$this->CI =& get_instance();
    function my_func()
    function my_other_func()

Poor example, but I see this frequently. Why bother with this method instead of just calling get_instance() directly? It seems like assigning the entire Controller object to a class variable wouldn't be a great idea, even if it is a reference. Maybe it doesn't matter.

I want to write a wrapper function for get_instance() so it's easier to type, and I don't have to constantly assign it to a variable.

function CI()
    return get_instance();


function CI()
    $CI =& get_instance();
    return $CI;

Then I could use CI()->class->method() from anywhere without the hassle of assigning it to a variable, it's very easy to write and understand what it does, and can result in shorter, more elegant code.

  • Is there any reason not to take this approach?
  • Is there any difference between the two CI() functions above?
  • Why is it recommended to assign get_instance() to a variable rather than calling it directly?
  • What does the & in function &get_instance(){} mean where it is defined? I know a bit about what references are for and I use them when appropriate, but I've never seen a function defined this way. If I do write a wrapper function, should I use this as well?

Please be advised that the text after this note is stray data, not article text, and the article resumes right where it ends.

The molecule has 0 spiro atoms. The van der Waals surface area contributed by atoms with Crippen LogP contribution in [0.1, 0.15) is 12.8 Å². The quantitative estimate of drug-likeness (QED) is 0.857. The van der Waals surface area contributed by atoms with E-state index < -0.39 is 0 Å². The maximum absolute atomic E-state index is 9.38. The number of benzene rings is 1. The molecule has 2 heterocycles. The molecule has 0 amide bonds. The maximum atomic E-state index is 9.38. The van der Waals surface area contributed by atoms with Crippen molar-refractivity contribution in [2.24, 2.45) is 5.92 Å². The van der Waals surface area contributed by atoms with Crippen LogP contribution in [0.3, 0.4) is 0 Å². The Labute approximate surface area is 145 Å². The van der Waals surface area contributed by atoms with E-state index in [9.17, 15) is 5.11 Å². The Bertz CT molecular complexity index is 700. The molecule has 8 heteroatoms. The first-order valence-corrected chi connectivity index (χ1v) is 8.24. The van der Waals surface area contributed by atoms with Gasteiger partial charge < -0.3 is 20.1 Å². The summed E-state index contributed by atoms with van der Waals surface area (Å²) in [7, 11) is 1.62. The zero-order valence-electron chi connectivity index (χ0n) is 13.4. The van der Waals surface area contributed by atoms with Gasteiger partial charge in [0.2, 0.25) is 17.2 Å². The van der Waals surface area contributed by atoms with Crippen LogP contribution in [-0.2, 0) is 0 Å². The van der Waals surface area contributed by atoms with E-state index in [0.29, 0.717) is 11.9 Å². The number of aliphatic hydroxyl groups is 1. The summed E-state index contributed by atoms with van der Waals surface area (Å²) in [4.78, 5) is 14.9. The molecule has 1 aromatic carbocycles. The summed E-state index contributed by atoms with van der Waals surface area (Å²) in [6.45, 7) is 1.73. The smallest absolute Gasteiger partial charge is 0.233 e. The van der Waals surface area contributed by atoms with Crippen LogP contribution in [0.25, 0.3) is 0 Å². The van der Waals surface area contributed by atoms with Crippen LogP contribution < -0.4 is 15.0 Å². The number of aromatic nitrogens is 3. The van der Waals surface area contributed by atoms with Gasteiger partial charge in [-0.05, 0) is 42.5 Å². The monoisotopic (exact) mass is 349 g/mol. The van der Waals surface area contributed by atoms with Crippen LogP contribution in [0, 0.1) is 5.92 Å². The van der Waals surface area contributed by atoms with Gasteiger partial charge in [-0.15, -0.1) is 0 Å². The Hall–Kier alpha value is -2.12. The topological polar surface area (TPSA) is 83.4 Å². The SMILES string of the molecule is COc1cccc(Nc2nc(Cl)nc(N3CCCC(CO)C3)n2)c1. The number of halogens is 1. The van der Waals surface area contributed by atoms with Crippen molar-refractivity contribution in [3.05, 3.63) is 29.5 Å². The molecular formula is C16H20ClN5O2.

Please note that this is not so much a style question, but a technical one. I want to know if there are any issues, performance or otherwise, with using the method I'm suggesting.

EDIT: So far we have:

  • Method chaining is not available in php4, so assigning to a variable is a workaround (although this is fairly irrelevant as Codeigniter has dropped php4 support)
  • The minor overhead of calling a function more than once to return the object, rather than calling it once and assigning to a variable.

Anything else, or are these the only potential issues?



As far as I know, it's a matter of convenience more than anything. Chances are that you will be using the CI super object a lot in your libraries so why not assign it to a variable to make it a little easier to work with?

There are a few other things to consider...

  1. If you put this method in a helper, that method becomes a dependency for any class you are using it in. This might not be a big deal for you, but if you want to share libraries with anyone else they may not be happy about the dependency, especially since there is already a standard way of handling this in the CI community.
  2. There is a slight impact on performance because you are calling get_instance() every time you use the helper rather than storing its result in a variable.
  3. Since this is a helper method that is supposed to save you time, for anyone who is working mostly in the core MVC files of CI, setting up a helper like this would take longer than just setting it to a variable in the few places you need it.
Wednesday, March 31, 2021
answered 7 Months ago